I actually had no intention of going into the business. I used to see my grandfather and father covered in thread on a regular basis and decided that that was not an option for me. I wanted to be in advertising, and went to school for it. During my college years, I was able to make money by altering and making clothes for my friends, and that’s really where it began for me. I loved transforming ill-fitting clothing into perfectly fitted garments that made a statement. Immediately after I finished college, my grandfather became ill and passed in that same year. My father passed as well a few years later, and none of the boys in the family seemed interested in all that my grandfather spent his life building. I could not let the business die, and that’s how I came to be in it.



What makes up the majority of your business? (Weddings, custom gowns and suits, tailoring?) 

The majority of my business is definitely alterations. The wedding business is good, but it’s seasonal, where as alterations are all year round. I used to do more men’s than women’s alterations, but I have put a lot of effort into educating women about their need for alterations over the past few years, and now it’s finally paying off. Now women are finally starting understand the importance.

Tell me your pet peeves when it comes to fashion and fit. What are the biggest faux pas that you see?

1) Wearing a skirt that’s too big in the waist but fits in the hips. Why: Because unless its spandex, its still going to rotate on your body. Then you’re walking around with a vent that belongs in the back of the skirt in some weird place, like on the side.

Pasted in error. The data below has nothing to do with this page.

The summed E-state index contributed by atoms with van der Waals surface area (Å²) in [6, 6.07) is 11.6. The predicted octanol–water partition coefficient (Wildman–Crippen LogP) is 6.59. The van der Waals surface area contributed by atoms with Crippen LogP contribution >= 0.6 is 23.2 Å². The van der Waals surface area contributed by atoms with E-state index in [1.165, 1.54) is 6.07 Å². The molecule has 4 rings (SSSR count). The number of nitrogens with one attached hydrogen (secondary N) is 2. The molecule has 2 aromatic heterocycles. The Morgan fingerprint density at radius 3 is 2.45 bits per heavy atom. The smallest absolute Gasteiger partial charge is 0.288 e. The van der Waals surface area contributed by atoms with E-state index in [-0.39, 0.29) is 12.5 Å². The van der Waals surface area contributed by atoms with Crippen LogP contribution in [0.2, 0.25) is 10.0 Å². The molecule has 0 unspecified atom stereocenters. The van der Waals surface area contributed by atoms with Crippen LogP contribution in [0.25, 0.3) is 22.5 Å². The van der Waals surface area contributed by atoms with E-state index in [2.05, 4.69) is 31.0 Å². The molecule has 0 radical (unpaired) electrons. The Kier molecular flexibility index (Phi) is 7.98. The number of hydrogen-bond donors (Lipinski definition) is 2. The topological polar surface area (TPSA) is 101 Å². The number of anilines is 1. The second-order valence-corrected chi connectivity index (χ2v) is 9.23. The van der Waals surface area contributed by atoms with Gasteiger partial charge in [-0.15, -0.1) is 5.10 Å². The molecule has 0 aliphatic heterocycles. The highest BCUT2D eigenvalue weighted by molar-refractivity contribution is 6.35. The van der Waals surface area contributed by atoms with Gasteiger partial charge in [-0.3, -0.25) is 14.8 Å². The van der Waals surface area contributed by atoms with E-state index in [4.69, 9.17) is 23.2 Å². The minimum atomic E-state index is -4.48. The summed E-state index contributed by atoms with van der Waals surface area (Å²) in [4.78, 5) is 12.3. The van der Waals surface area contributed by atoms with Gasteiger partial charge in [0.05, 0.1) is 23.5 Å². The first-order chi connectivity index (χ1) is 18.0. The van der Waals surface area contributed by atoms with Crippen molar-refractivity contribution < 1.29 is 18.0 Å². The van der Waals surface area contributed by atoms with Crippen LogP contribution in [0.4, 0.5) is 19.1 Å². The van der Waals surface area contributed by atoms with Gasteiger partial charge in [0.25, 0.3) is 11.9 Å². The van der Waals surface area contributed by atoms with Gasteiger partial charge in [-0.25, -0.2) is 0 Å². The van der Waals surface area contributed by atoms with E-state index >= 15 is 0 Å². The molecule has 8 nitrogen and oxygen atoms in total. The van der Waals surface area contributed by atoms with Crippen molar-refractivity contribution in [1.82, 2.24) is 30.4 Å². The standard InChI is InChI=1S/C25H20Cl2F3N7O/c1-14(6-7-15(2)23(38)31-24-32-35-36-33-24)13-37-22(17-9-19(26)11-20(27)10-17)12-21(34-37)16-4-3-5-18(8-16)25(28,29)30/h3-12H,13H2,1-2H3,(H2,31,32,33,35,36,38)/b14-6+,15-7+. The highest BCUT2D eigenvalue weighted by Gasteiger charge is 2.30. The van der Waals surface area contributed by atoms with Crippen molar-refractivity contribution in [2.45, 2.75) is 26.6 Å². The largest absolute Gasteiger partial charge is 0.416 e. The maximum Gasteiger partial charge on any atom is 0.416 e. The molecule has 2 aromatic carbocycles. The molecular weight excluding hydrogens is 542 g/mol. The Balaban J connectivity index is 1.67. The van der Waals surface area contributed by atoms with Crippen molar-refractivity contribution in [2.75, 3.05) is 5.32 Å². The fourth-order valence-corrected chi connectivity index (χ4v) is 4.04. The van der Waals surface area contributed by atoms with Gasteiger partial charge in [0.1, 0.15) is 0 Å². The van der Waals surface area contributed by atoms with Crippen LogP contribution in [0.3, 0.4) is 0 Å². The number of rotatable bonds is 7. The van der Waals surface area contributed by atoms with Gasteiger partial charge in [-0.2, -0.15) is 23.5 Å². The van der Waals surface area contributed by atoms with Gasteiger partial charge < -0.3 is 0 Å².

2) A hemline that falls smack in the middle of you knees. Why: Because knees are anatomically ugly. I don’t care how pretty you think your knees are, they should not be the focal point of the outfit. Go above or below the knee.

3) Button up shirts that gap open right at the bust line. Why: Because people can’t focus on what you’re saying if their busy looking at your lace bra. I have developed the perfect fix for this. (The first commenter can get this on one blouse for free!)

4) This is the first runner up for the worst pet peeve: Jeans that don’t fit in the waist or the length. Why: I don’t which one is worse, jeans that drag on the ground or jeans that sit three inches away from your actual waist but fit in the seat. Jeans are meant to be sexy on men or women. That can’t happen if they don’t fit properly, and yes, jeans can be altered. Many tailors don’t want to do it, but keep looking until you find one that will.

5) Drum roll please… Wearing the sleeves too long on anything is hands down the worst offense. I have been known to run after people in the streets with a business card in hand for this one. Why: because it makes your entire outfit look both too big and unpolished. The proper sleeve length is at the wrist bone, give or take a little. Sleeves should not come down to the knuckles. Don’t ever tell your tailor or seamstress to adjust your sleeves based on raising your arms up in the air or driving or typing, whatever. If you do, I promise your tailor will talk about you when you leave. Sleeves should be adjusted with your arms relaxed and at your sides… period!


Cheryl consulting with a customer (my mom).

What’s the best fashion advice you can give?

I would say that everyone should focus on his or her personal look. People all too often focus on the trends, and they may not work for your body type or your personality. You will save yourself a lot of time, money and heartache if you stay in your look lane and avoid having a fashion collision.


One thought on “Cheryl Lofton & Associates

Leave a Reply

Fill in your details below or click an icon to log in: Logo

You are commenting using your account. Log Out /  Change )

Facebook photo

You are commenting using your Facebook account. Log Out /  Change )

Connecting to %s